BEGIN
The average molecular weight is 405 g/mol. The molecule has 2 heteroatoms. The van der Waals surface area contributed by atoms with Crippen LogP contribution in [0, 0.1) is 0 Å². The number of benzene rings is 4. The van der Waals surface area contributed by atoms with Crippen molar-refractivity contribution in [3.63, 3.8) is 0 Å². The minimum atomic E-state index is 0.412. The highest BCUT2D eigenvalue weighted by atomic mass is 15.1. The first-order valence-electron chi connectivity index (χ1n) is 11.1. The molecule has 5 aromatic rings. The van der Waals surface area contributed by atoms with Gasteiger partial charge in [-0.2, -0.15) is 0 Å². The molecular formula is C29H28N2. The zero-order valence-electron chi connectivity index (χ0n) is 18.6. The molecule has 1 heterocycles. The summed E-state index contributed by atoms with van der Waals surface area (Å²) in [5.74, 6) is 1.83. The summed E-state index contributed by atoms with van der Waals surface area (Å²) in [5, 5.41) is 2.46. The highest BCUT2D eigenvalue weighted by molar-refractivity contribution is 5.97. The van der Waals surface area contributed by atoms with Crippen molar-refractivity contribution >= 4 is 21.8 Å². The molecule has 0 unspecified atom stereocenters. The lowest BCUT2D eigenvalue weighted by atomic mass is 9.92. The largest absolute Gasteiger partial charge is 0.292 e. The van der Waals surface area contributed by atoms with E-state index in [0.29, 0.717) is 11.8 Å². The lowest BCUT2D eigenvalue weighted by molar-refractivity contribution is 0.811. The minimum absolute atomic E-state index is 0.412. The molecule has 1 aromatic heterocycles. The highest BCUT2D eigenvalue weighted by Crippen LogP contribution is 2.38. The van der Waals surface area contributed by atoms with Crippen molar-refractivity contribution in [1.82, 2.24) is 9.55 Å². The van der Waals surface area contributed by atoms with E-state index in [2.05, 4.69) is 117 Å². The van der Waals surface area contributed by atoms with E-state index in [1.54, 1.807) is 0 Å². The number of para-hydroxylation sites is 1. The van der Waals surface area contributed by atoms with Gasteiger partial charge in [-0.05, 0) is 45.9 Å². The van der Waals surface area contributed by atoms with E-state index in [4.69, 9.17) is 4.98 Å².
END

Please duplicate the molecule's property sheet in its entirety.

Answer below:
The average molecular weight is 405 g/mol. The molecule has 2 heteroatoms. The van der Waals surface area contributed by atoms with Crippen LogP contribution in [0, 0.1) is 0 Å². The number of benzene rings is 4. The van der Waals surface area contributed by atoms with Crippen molar-refractivity contribution in [3.63, 3.8) is 0 Å². The minimum atomic E-state index is 0.412. The highest BCUT2D eigenvalue weighted by atomic mass is 15.1. The first-order valence-electron chi connectivity index (χ1n) is 11.1. The molecule has 5 aromatic rings. The van der Waals surface area contributed by atoms with Gasteiger partial charge in [-0.2, -0.15) is 0 Å². The molecular formula is C29H28N2. The zero-order valence-electron chi connectivity index (χ0n) is 18.6. The molecule has 1 heterocycles. The summed E-state index contributed by atoms with van der Waals surface area (Å²) in [5.74, 6) is 1.83. The summed E-state index contributed by atoms with van der Waals surface area (Å²) in [5, 5.41) is 2.46. The highest BCUT2D eigenvalue weighted by molar-refractivity contribution is 5.97. The van der Waals surface area contributed by atoms with Crippen molar-refractivity contribution >= 4 is 21.8 Å². The molecule has 0 unspecified atom stereocenters. The lowest BCUT2D eigenvalue weighted by atomic mass is 9.92. The largest absolute Gasteiger partial charge is 0.292 e. The van der Waals surface area contributed by atoms with E-state index in [0.29, 0.717) is 11.8 Å². The lowest BCUT2D eigenvalue weighted by molar-refractivity contribution is 0.811. The minimum absolute atomic E-state index is 0.412. The molecule has 1 aromatic heterocycles. The highest BCUT2D eigenvalue weighted by Crippen LogP contribution is 2.38. The van der Waals surface area contributed by atoms with Crippen molar-refractivity contribution in [1.82, 2.24) is 9.55 Å². The van der Waals surface area contributed by atoms with E-state index in [2.05, 4.69) is 117 Å². The van der Waals surface area contributed by atoms with E-state index in [1.54, 1.807) is 0 Å². The number of para-hydroxylation sites is 1. The van der Waals surface area contributed by atoms with Gasteiger partial charge in [-0.05, 0) is 45.9 Å². The van der Waals surface area contributed by atoms with E-state index in [4.69, 9.17) is 4.98 Å².